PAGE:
Early Intervention for Fluency Shane’s stuttering wasn’t much when we first noticed it. He was 3 years old. Everyone told us he would outgrow it. But it didn’t get better. It became so profound that he spoke with facial tension trying to get his words out. Then he would just give up because it ... E-luminations
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E-luminations  |   April 01, 2012
Early Intervention for Fluency
Author Notes
  • Donna Maria Rashad, MS, CCC-SLP, provided treatment for Shane Williams and is a speech-language pathologist for the Eagle Academy in Washington, D.C. She can be reached at speechtreatment@gmail.com.
    Donna Maria Rashad, MS, CCC-SLP, provided treatment for Shane Williams and is a speech-language pathologist for the Eagle Academy in Washington, D.C. She can be reached at speechtreatment@gmail.com.×
Article Information
Special Populations / Early Identification & Intervention / Speech, Voice & Prosody / E-luminations
E-luminations   |   April 01, 2012
Early Intervention for Fluency
The ASHA Leader, April 2012, Vol. 17, online only. doi:10.1044/leader.EL.17052012.np
The ASHA Leader, April 2012, Vol. 17, online only. doi:10.1044/leader.EL.17052012.np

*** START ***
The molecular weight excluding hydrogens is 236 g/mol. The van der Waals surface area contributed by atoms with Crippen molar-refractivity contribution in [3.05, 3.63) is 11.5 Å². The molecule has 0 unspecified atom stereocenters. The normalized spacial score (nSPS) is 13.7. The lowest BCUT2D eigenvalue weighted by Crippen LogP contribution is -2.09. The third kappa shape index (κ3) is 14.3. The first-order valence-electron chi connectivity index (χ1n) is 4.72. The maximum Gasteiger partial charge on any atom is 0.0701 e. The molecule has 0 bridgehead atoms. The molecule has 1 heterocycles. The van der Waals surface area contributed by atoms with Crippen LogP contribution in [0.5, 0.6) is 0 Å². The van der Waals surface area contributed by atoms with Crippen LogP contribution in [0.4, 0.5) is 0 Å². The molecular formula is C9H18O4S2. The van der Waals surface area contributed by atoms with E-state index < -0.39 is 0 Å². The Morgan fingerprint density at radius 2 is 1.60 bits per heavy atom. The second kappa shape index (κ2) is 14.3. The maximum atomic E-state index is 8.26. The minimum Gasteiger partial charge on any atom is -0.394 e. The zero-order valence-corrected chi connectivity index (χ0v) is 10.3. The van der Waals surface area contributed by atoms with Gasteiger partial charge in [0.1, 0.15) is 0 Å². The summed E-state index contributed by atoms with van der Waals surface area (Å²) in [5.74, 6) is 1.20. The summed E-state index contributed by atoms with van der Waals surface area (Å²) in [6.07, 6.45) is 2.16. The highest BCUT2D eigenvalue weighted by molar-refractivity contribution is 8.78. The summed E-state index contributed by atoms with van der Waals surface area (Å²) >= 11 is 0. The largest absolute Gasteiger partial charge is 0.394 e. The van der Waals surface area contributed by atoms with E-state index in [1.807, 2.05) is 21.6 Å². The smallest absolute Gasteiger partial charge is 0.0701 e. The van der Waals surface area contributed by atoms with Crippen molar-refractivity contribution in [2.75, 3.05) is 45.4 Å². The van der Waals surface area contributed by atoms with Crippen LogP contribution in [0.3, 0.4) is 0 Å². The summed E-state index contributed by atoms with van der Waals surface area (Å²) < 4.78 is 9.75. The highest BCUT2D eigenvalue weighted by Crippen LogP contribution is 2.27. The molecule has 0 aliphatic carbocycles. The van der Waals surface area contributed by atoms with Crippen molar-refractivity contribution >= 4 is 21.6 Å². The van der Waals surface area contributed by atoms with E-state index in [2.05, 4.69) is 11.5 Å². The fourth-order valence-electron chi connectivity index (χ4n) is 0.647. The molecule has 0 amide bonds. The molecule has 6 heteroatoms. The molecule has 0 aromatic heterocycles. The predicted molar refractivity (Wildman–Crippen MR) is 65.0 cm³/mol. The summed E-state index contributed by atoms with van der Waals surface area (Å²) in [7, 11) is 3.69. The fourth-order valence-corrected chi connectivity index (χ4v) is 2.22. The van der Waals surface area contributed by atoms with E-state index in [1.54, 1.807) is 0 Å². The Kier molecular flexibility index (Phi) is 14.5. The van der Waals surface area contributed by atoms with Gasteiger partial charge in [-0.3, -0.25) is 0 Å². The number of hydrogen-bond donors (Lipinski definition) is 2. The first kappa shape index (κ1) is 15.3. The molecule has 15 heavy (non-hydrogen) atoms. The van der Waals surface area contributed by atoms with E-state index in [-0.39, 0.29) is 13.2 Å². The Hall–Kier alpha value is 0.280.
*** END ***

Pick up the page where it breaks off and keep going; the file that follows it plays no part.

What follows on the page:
Shane’s stuttering wasn’t much when we first noticed it. He was 3 years old. Everyone told us he would outgrow it. But it didn’t get better. It became so profound that he spoke with facial tension trying to get his words out. Then he would just give up because it was too difficult for him to express himself. As a mother, it was hard for me to see Shane have such a difficult time talking, expressing himself, and giving up. He is such a smart kid but he started to withdraw. His teacher noticed it, too. She was the one who suggested he should be evaluated by Donna Maria Rashad, for speech-language services.
Sharon Williams and her son, Shane.
At the first meeting I found out that speech-language treatment was under the umbrella of special education and I was apprehensive. In my mind, my son did not need special education. But, I learned that special education has many different components. Each month, I started seeing improvement in my son’s speech. The facial tension was becoming less noticeable. Shane was starting to enjoy talking more. At age 7, Shane no longer stutters and the facial tension is gone.
I would tell another mother that the earlier you receive treatment for your child, the better. Don’t be afraid. You would be doing your child a great service to participate. I have a great appreciation for Ms. Donna. With her teaching and guidance, my son has progressed extremely well.
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E-luminations, a new column for 2012, features first-person client perspectives. Encourage your clients—current or past—to send stories and photos to leader@asha.org.

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FROM THIS ISSUE
April 2012
Volume 17, Issue 5